All types of rice have the ability to become sticky, but Vietnam sticky rice is different. It lacks a starch that’s one of the primary starches in regular rice. Because of its starch composition, the grains of rice clump together, truly making it a “sticky” rice. Sticky rice is less nutritious overall than regular rice, but it’s rich in protein, fiber and zinc.
Even though sticky rice is consumed throughout Asia, it’s often called Vietnam sticky rice because it’s the preferred type of rice used as a staple in Vietnam. Sticky rice has several different names, but the two you’re most likely to hear — sweet rice and glutinous rice — are misleading because it’s not sweet and it doesn’t contain gluten. The term glutinous refers to its quality of being gluey. It’s white and opaque when raw and becomes translucent when cooked, compared to regular rice that turns opaque when prepared.
One cup of cooked sticky rice has 169 calories and 37 grams of total carbohydrates. It contains 3.5 grams of protein, which is 6 percent of the recommended daily intake for men and 8 percent for women. Men get 5 percent of their daily value for dietary fiber, while women gain 7 percent.
Zinc regulates genes, facilitates communication among cells and helps stabilize the structure of cells. Zinc is needed by almost 100 different enzymes that catalyze critical chemical reactions, according to the Linus Pauling Institute. It supports the immune system by stimulating the development of white blood cells that fight bacteria. It also has an especially important role regulating growth and development. A zinc deficiency can impair your immune system and result in growth retardation and delayed neurological development. One cup of cooked sticky rice provides 6 percent of the recommended daily intake for men and 9 percent for women.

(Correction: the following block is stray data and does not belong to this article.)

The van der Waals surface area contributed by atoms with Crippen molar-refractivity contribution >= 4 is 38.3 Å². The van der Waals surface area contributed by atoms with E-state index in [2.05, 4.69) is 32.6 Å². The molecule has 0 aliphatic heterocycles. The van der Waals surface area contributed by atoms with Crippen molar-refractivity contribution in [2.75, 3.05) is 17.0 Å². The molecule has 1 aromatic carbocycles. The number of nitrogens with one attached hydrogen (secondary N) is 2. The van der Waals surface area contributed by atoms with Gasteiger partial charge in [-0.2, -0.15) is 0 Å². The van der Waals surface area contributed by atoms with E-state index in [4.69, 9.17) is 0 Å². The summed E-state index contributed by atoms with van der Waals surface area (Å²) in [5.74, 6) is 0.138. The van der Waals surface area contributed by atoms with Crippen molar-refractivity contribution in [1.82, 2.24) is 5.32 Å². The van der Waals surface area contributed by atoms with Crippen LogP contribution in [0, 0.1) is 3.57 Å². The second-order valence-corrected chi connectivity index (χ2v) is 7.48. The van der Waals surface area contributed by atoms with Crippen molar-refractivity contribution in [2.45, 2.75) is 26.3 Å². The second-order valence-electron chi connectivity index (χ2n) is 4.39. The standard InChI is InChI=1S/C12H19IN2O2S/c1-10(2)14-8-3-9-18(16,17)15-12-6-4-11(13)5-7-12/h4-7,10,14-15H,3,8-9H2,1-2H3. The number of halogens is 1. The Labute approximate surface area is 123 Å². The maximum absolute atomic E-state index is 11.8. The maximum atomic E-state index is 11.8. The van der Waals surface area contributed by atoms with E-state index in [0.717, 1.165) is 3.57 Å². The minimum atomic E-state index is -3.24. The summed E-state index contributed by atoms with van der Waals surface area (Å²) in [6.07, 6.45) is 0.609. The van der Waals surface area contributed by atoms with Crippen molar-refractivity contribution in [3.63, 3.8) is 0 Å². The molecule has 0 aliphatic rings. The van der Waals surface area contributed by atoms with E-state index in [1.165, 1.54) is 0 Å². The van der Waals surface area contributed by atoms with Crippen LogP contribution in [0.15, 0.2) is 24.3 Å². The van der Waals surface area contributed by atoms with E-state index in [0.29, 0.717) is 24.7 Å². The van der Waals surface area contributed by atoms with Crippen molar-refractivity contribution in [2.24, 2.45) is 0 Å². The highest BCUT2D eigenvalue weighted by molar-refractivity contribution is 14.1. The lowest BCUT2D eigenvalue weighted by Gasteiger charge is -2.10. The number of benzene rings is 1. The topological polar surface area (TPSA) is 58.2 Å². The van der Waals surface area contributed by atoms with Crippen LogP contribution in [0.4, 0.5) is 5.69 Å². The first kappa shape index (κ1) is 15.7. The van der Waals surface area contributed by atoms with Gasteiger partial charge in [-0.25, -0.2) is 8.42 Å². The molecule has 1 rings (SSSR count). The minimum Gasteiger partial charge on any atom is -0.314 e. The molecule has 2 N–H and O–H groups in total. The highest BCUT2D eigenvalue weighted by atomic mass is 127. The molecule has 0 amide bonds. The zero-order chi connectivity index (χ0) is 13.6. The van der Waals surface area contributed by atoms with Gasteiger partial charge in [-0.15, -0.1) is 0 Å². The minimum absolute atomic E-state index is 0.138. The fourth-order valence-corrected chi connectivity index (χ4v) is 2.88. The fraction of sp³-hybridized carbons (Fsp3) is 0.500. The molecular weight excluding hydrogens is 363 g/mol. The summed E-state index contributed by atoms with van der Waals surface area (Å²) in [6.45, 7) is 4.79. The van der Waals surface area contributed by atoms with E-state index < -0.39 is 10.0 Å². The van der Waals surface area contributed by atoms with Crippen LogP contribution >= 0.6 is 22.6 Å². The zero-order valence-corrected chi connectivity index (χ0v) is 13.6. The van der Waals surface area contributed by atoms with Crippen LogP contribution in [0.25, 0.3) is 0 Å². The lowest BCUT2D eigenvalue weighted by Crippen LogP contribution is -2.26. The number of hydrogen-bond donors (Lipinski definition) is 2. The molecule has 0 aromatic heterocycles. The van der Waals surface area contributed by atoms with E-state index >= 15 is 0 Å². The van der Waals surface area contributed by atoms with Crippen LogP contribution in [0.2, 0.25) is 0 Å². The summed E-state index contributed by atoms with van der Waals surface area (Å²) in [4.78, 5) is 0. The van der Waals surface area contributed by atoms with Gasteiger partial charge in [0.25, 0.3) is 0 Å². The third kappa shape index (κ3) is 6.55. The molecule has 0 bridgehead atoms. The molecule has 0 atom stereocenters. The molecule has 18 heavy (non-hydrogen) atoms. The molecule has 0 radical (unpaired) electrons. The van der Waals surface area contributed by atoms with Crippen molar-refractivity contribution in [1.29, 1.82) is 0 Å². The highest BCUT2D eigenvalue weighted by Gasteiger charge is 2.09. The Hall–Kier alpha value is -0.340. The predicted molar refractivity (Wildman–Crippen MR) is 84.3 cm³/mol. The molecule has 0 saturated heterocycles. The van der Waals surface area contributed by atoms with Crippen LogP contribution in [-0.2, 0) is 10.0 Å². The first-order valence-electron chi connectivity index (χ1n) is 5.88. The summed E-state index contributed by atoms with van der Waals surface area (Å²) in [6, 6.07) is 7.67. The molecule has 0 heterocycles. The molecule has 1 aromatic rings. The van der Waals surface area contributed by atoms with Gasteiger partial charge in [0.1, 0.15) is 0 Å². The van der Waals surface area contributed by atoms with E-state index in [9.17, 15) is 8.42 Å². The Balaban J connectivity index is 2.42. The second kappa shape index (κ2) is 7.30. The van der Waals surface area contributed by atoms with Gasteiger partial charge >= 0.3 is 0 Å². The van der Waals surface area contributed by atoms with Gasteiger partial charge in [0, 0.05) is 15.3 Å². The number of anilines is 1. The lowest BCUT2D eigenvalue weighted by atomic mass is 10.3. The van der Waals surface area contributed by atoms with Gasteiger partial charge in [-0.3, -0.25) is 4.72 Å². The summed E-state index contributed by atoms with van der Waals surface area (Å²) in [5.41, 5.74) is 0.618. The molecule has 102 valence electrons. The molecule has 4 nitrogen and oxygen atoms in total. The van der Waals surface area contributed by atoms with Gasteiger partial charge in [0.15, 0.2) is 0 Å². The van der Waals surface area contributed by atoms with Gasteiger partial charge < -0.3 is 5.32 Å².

In addition to carrying oxygen through the body, iron also stores it in muscles so that they have the oxygen they need to function. Some iron-dependent enzymes work as antioxidants that protect white blood cells in the immune system, while others help ensure the production of special cells that coordinate the immune response. As long as you’re not bleeding, your body doesn’t lose a lot of iron every day, yet iron deficiency is the most common nutrient deficiency in the United States, according to the Linus Pauling Institute. One bowl of cooked sticky rice has 3 percent of the recommended daily intake for men and 1 percent for women.
Sticky rice grains break down and get mushy if you try to cook them the same way as regular rice. To create the desired “sticky” result, soak the rice for at least six hours so the grains can absorb water, then steam them until they’re tender. After it cools, roll the sticky rice into balls and dip them into soy or spicy sauce, or serve the sticky rice with any type of Asian dish. Make a sticky rice dessert by adding sweetener, milk or coconut milk and topping it with peaches or mangoes.